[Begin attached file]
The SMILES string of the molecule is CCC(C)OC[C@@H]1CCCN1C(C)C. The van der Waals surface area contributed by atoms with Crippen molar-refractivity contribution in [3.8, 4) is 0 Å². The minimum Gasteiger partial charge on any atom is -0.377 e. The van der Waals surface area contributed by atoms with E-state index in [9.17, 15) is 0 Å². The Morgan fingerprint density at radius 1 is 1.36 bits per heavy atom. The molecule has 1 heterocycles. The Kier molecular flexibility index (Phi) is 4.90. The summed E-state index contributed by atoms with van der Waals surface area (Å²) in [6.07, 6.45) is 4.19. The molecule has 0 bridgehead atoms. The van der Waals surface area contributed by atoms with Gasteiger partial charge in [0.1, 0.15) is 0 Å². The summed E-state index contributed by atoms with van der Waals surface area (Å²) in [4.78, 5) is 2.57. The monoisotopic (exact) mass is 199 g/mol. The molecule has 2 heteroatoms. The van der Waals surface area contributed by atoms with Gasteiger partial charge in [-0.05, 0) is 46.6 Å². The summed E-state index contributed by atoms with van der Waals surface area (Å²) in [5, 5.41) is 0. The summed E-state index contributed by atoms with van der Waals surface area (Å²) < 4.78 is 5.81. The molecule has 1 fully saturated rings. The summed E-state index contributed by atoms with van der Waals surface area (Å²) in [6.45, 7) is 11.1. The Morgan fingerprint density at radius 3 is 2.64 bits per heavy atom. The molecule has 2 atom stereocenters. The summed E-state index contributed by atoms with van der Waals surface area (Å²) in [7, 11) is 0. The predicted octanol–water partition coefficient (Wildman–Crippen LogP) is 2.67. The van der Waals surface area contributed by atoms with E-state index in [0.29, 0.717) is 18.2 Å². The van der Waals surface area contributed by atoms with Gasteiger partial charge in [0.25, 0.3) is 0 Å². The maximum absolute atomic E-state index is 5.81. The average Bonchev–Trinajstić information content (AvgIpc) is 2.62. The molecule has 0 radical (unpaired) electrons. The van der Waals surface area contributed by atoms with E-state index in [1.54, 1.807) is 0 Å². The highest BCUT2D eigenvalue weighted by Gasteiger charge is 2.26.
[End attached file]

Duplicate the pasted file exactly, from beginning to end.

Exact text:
The SMILES string of the molecule is CCC(C)OC[C@@H]1CCCN1C(C)C. The van der Waals surface area contributed by atoms with Crippen molar-refractivity contribution in [3.8, 4) is 0 Å². The minimum Gasteiger partial charge on any atom is -0.377 e. The van der Waals surface area contributed by atoms with E-state index in [9.17, 15) is 0 Å². The Morgan fingerprint density at radius 1 is 1.36 bits per heavy atom. The molecule has 1 heterocycles. The Kier molecular flexibility index (Phi) is 4.90. The summed E-state index contributed by atoms with van der Waals surface area (Å²) in [6.07, 6.45) is 4.19. The molecule has 0 bridgehead atoms. The van der Waals surface area contributed by atoms with Gasteiger partial charge in [0.1, 0.15) is 0 Å². The summed E-state index contributed by atoms with van der Waals surface area (Å²) in [4.78, 5) is 2.57. The monoisotopic (exact) mass is 199 g/mol. The molecule has 2 heteroatoms. The van der Waals surface area contributed by atoms with Gasteiger partial charge in [-0.05, 0) is 46.6 Å². The summed E-state index contributed by atoms with van der Waals surface area (Å²) in [5, 5.41) is 0. The summed E-state index contributed by atoms with van der Waals surface area (Å²) < 4.78 is 5.81. The molecule has 1 fully saturated rings. The summed E-state index contributed by atoms with van der Waals surface area (Å²) in [6.45, 7) is 11.1. The Morgan fingerprint density at radius 3 is 2.64 bits per heavy atom. The molecule has 2 atom stereocenters. The summed E-state index contributed by atoms with van der Waals surface area (Å²) in [7, 11) is 0. The predicted octanol–water partition coefficient (Wildman–Crippen LogP) is 2.67. The van der Waals surface area contributed by atoms with E-state index in [0.29, 0.717) is 18.2 Å². The van der Waals surface area contributed by atoms with Gasteiger partial charge in [0.25, 0.3) is 0 Å². The maximum absolute atomic E-state index is 5.81. The average Bonchev–Trinajstić information content (AvgIpc) is 2.62. The molecule has 0 radical (unpaired) electrons. The van der Waals surface area contributed by atoms with E-state index in [1.54, 1.807) is 0 Å². The highest BCUT2D eigenvalue weighted by Gasteiger charge is 2.26.